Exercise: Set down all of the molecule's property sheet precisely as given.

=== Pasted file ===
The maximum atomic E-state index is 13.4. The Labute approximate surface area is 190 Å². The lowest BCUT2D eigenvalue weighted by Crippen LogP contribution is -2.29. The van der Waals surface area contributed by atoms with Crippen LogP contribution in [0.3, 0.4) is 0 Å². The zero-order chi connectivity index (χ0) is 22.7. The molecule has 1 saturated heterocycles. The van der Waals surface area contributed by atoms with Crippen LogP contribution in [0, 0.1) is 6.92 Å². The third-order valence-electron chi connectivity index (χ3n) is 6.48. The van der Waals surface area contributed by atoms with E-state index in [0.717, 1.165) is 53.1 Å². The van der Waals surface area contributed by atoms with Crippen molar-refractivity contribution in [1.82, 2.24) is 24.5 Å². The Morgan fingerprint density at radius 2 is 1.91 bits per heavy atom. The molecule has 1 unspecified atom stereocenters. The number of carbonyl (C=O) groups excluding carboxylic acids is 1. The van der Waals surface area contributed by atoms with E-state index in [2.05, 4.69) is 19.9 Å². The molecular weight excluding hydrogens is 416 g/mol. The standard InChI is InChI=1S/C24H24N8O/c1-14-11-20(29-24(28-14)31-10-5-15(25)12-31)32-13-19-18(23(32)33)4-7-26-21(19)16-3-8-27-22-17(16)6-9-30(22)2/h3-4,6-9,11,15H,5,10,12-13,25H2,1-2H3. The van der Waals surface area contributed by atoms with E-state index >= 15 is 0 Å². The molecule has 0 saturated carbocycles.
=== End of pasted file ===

The maximum atomic E-state index is 13.4. The Labute approximate surface area is 190 Å². The lowest BCUT2D eigenvalue weighted by Crippen LogP contribution is -2.29. The van der Waals surface area contributed by atoms with Crippen LogP contribution in [0.3, 0.4) is 0 Å². The zero-order chi connectivity index (χ0) is 22.7. The molecule has 1 saturated heterocycles. The van der Waals surface area contributed by atoms with Crippen LogP contribution in [0, 0.1) is 6.92 Å². The third-order valence-electron chi connectivity index (χ3n) is 6.48. The van der Waals surface area contributed by atoms with E-state index in [0.717, 1.165) is 53.1 Å². The van der Waals surface area contributed by atoms with Crippen molar-refractivity contribution in [1.82, 2.24) is 24.5 Å². The Morgan fingerprint density at radius 2 is 1.91 bits per heavy atom. The molecule has 1 unspecified atom stereocenters. The number of carbonyl (C=O) groups excluding carboxylic acids is 1. The van der Waals surface area contributed by atoms with E-state index in [2.05, 4.69) is 19.9 Å². The molecular weight excluding hydrogens is 416 g/mol. The standard InChI is InChI=1S/C24H24N8O/c1-14-11-20(29-24(28-14)31-10-5-15(25)12-31)32-13-19-18(23(32)33)4-7-26-21(19)16-3-8-27-22-17(16)6-9-30(22)2/h3-4,6-9,11,15H,5,10,12-13,25H2,1-2H3. The van der Waals surface area contributed by atoms with E-state index >= 15 is 0 Å². The molecule has 0 saturated carbocycles.